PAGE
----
Ideal estimates of the intergenerational elasticity (IGE) in income require a large panel of income data covering the entire working lifetimes for two generations. Previous studies have demonstrated that using short panels and covering only certain portions of the life cycle can lead to considerable bias. I address these biases by using the PSID and constructing long time averages centered at age 40 in both generations. I find that the IGE in family income in the United States is likely greater than 0.6 suggesting a relatively low rate of intergenerational mobility in the United States. I find similar sized estimates for the IGE in labor income. These estimates support the prior findings of Mazumder (2005a, b) and are also similar to comparable estimates reported by Mitnik et al. (2015). In contrast, a recent influential study by Chetty, Hendren, Kline, Saez (2014) using tax data that begins in 1996 estimates the IGE in family income for the United States to be just 0.344 implying a much higher rate of intergenerational mobility. I demonstrate that despite the seeming advantages of extremely large samples of administrative tax data, the age structure, and limited panel dimension of the data used by Chetty et al. leads to considerable downward bias in estimating the IGE. I further demonstrate that the sensitivity checks in Chetty et al. regarding the age at which children’s income is measured, and the length of the time average of parent income used to estimate the IGE suffer from biases due to these data limitations. There are also concerns that tax data, unlike survey data, may not adequately reflect all sources of family income. Estimates of the rank–rank slope, Chetty et al.’s preferred estimator, are more robust to the limitations of the tax data but are also downward biased and modestly overstate mobility. However, Chetty et al.’s main findings of sizable geographic differences within the US in rank mobility are unlikely to be affected by these biases. I conclude that researchers should continue to use both the IGE and rank-based measures depending on their preferred concept of mobility. It is also important for researchers to have adequate coverage of key portions of the life cycle and to consider the possible drawbacks of using administrative data.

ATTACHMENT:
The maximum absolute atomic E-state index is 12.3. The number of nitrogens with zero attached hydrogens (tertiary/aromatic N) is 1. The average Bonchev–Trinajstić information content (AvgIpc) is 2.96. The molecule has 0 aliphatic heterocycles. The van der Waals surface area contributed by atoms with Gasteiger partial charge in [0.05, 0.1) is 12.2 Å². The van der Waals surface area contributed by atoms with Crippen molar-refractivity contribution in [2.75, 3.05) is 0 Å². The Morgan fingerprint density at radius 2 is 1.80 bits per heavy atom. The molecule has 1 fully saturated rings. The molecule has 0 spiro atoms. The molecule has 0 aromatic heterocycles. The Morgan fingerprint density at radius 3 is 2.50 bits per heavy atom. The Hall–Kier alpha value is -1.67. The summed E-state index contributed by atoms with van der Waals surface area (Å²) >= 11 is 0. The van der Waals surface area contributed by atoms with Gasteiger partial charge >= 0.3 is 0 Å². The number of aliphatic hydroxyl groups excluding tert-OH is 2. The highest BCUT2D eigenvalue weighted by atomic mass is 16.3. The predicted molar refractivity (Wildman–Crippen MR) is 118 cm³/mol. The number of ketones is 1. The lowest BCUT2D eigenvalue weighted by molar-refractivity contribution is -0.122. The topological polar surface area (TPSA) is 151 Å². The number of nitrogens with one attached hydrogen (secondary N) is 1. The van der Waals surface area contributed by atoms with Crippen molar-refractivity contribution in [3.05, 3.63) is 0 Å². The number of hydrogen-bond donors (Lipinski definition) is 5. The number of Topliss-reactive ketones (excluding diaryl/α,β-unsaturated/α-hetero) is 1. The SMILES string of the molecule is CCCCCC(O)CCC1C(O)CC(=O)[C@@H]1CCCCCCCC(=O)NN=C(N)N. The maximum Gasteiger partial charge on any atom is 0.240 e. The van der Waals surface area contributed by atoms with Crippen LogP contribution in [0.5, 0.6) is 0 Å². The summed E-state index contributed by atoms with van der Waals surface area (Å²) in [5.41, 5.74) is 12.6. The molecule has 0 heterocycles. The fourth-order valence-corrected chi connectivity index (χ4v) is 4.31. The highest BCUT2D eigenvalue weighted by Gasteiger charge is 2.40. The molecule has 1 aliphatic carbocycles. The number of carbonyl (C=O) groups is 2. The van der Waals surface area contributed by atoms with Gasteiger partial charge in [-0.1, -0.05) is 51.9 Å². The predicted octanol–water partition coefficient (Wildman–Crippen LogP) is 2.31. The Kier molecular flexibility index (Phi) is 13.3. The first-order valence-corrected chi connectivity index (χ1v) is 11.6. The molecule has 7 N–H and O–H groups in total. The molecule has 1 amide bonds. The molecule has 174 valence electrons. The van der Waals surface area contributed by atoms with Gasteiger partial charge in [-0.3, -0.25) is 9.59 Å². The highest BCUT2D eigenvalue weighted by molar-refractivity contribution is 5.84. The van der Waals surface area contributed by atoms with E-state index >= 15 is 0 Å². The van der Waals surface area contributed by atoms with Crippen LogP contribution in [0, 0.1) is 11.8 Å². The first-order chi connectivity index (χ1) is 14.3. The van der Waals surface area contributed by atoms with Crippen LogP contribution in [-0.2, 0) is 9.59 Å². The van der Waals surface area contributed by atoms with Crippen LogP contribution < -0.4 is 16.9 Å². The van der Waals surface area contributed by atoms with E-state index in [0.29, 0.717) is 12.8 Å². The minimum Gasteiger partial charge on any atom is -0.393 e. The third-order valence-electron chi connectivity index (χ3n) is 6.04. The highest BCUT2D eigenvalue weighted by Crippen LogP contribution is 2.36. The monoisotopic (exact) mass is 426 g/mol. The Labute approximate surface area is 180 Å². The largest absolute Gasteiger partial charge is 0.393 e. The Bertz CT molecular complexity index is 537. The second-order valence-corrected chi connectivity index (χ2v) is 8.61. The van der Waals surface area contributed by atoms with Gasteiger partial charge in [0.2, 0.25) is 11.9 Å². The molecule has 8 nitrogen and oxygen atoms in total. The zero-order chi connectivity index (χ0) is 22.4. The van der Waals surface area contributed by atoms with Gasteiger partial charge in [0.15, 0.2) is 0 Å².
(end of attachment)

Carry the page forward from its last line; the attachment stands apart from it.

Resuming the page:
The final report of the Butter Regulations Committee has now been published and it is earnestly to be hoped that Regulations based on the Committee's Recommendations will at once be framed and issued by the Board of Agriculture. It will be remembered that in an Interim Report the Committee recommended the adoption of a limit of 16 per cent. for the proportion of water in butter, and that, acting on this recommendation, the Board of Agriculture drew up and issued the “Sale of Butter Regulations, 1902,” under the powers conferred on the Board by Section 4 of the Food Act of 1899. In the present Report the Committee deal with the other matters referred to them, namely, as to what Regulations, if any, might with advantage be made for determining what deficiency in any of the normal constituents of butter, or what addition of extraneous matter other than water, should raise a presumption until the contrary is proved that the butter is not “genuine.” The Committee are to be congratulated on the result of their labours—labours which have obviously been both arduous and lengthy. The questions which have had to be dealt with are intricate and difficult, and they are, moreover, of a highly technical nature. The Committee have evidently worked with the earnest desire to arrive at conclusions which, when applied, would afford as great a measure of protection—as it is possible to give by means of legislative enactments—to the consumer and to the honest producer. The thorough investigation which has been made could result only in the conclusions at which the Committee have arrived, namely, that, in regard to the administration of the Food Acts, (1) an analytical limit should be imposed which limit should determine what degree of deficiency in those constituents which specially characterise butter should raise a presumption that the butter is not “genuine”; (2) that the use of 10 per cent. of a chemically‐recognisable oil in the manufacture of margarine be made compulsory; (3) that steps should be taken to obtain international co‐operation; and finally, that the System of Control, as explained by various witnesses, commends itself to the Committee.